Archives and Artifact Collection

The Museum’s artifact and archival collection illuminates the rich 18th, 19th, and 20th century history of Sandy Spring and environs.  Thanks to a major gift the museum’s archives is being digitized and is available online.  Click here to browse the archives online.

The Archive is a rich collection of documents, photographs, and oral histories that provide tremendous depth and complexity to the community’s historic narrative.  The document collection is comprised of close to 10,000 individual items; more than half are original materials with sixty-five percent of these dating between 1850 and 1950. The collection also includes over 1700 items of locally-relevant printed ephemera as well as original reproductions and commemorative publications related to historic institutions and businesses.

The strengths of the collection include:

  • PERSONAL CORRESPONDENCE: Personal letters between friends and family – with direct or indirect reference to the Sandy Spring – comprises ten percent of the original document collection with over sixty-two percent dating prior to 1900.
  • DIARIES: The Archive’s diary collection contains record of activities and musings for over 25 individuals who collectively capture more than 150 years of daily life in the Sandy Spring neighborhood. Three individual collections of 20 years or more are included. Over sixty percent of the diary collection dates to the 19th century.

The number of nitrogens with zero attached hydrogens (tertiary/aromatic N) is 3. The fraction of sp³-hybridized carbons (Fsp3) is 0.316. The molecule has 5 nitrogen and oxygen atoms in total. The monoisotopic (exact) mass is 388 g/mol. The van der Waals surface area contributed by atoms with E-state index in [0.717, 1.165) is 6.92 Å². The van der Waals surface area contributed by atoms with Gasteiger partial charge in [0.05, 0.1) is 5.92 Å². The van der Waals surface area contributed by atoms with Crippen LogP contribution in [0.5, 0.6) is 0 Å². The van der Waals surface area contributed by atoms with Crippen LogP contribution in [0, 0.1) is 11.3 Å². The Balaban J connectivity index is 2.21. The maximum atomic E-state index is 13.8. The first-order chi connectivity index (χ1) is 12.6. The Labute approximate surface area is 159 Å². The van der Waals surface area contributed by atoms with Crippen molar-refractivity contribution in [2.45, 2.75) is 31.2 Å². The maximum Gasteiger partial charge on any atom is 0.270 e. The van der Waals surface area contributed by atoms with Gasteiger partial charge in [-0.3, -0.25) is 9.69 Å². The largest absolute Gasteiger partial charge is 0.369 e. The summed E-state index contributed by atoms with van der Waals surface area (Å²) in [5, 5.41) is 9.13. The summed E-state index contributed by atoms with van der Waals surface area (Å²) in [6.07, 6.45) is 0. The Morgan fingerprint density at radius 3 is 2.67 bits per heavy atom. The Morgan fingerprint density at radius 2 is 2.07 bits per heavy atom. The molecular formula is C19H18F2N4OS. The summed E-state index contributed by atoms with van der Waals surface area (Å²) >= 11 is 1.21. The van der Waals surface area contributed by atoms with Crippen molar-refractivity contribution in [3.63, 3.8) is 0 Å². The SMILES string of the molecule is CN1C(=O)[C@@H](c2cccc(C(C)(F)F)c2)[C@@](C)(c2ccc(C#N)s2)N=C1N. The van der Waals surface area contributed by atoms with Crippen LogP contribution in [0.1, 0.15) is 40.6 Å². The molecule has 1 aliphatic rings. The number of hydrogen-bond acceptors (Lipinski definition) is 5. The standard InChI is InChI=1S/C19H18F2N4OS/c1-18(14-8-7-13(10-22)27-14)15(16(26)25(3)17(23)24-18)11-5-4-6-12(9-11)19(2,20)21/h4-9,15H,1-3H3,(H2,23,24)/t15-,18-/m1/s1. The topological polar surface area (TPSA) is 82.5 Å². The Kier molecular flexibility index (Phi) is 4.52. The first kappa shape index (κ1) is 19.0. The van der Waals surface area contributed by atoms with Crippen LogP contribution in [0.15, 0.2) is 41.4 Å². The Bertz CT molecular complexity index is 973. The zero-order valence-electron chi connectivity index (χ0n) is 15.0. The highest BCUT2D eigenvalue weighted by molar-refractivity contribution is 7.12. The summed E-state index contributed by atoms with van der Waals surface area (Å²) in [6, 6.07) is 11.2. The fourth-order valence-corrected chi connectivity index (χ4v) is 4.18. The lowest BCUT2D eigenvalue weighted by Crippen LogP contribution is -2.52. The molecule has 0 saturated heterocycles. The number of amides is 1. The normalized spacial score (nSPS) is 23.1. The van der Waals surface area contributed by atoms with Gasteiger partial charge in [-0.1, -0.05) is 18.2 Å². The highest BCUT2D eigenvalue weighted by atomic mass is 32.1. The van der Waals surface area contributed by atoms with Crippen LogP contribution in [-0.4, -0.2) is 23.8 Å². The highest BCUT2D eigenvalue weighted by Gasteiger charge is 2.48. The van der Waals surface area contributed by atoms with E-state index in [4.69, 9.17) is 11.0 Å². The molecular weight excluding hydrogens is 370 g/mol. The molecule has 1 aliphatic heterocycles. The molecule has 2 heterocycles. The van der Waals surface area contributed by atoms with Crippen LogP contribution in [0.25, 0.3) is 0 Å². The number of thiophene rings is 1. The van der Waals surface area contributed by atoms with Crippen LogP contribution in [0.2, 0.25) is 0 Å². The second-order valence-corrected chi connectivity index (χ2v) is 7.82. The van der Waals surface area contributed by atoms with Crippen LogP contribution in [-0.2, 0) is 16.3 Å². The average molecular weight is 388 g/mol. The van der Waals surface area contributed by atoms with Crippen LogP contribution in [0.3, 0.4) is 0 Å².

• LEDGERS: The collection of ledgers offers a snapshot of interactions among local residents not otherwise captured elsewhere. The collection is comprised of account books for local businesses including the general stores in Ashton, Sandy Spring, Brighton, and Brookeville. These date from 1819 through to the mid-20th Also included are the physician’s ledgers of Caleb Edward Iddings who practiced medicine locally beginning in 1877.
  • CLUB MEETING MINUTES: Among the museum’s most cherished holdings are the complete assemblage of meeting minutes for the community’s many social clubs, some of which are the oldest, continually-meeting clubs of their kind in the United States.  The museum’s archive contains minutes from the Women’s Mutual Improvement Society founded in 1857, the Horticultural Society founded in 1863, the Enterprise Farmers’ Club founded in 1865, the Neighbors Club founded in 1897, and the Wednesday Club founded in 1904. Because these clubs are still meeting, the archive is always evolving.